4. Recruitment – links with potential recruits
5. Productivity – gathering innovation for products and efficiencies 6. Corporate responsibility – personal satisfaction from discharging wider responsibilities 7. Customers – expanding the customer base We also noted in our 2000 global report on CSR that small companies with less than 50 employees have, on average, lower scores than larger companies when ranked on our CSR Critics scale (where zero is very bad and one is very good). What is particularly striking is that companies with ten to fifty employees have the worst record on CSR (0.46) on average, than all other size categories. This is probably because when a firm is very small then each individual is very aware of the business and the ethics involved. As a firm grows more problems develop. As a firm gets to be bigger and bigger then more stringent management controls are implemented leading to more control and awareness of ethical issues. The most surprising result was the consistently poor scoring of companies with ten to fifty employees ñ the small to medium sized enterprises.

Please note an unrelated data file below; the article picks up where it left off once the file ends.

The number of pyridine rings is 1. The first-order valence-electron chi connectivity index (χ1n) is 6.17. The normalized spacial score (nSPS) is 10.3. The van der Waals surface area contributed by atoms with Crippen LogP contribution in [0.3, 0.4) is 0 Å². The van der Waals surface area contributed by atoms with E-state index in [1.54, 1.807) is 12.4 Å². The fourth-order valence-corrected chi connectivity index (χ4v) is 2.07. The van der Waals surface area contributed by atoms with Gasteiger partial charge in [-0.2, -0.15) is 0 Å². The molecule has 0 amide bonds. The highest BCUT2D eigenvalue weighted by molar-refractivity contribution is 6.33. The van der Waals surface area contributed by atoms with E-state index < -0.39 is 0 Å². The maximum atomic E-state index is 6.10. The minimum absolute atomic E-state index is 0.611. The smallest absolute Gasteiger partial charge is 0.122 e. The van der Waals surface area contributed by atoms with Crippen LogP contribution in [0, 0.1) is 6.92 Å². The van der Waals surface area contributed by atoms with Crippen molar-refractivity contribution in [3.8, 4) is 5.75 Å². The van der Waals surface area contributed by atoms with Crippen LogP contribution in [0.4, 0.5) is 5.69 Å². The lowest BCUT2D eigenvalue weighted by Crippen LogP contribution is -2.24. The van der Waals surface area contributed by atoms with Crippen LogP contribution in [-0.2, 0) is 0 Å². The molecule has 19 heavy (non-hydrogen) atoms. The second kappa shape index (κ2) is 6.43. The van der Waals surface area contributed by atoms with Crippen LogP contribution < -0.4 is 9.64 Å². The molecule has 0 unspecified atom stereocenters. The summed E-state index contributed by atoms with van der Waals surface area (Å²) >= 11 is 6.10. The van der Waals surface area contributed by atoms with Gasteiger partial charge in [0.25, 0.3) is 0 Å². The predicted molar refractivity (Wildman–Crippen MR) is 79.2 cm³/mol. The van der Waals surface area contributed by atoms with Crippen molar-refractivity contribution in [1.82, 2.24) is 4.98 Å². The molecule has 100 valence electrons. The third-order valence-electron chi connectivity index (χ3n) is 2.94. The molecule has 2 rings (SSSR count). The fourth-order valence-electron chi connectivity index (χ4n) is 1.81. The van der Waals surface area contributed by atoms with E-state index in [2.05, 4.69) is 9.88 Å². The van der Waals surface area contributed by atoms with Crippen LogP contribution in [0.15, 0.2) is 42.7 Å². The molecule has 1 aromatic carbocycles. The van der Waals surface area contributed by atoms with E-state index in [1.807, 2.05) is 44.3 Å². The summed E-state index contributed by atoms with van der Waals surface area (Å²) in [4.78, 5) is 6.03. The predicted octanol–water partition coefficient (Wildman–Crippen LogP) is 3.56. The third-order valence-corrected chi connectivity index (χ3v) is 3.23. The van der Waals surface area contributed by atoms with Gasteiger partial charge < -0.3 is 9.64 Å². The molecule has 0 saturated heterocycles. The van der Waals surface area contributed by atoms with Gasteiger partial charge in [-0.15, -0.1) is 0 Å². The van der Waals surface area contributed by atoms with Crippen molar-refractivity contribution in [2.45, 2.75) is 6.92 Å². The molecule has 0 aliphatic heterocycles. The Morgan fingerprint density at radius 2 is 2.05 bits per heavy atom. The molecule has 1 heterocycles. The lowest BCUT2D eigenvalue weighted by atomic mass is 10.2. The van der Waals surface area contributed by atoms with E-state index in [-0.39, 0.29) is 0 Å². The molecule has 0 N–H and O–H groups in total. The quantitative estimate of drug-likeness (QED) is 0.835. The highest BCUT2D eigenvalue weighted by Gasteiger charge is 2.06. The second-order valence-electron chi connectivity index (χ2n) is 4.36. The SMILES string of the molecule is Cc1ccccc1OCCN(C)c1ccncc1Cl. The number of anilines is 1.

Equally surprising is that medium sized companies with 50 to 1000 employees have almost identical behavior patterns to large (i.e. over 1000 employees) companies. The main striking difference between these latter two groups is that the larger companies pay less heed to transparency of their Boards of Directors than the smaller companies and this is true across all sizes, on average. But CSR should not pass SMEs by. What is required is a simple checklist for each SME that can be carried out within minutes since no SME has much time for complicated maneuvers outside of business itself. Some attempts have been made to create web based systems but, because of the large numbers of SMEs, only automatic audits can be carried out continuance of State interference. Nevertheless, inroads are being made into Asia as ACCA has shown with two reporting awards ceremonies this year – the first time for both Malaysia and Singapore with Pakistan and Hong Kong 3. How best to measure CSR?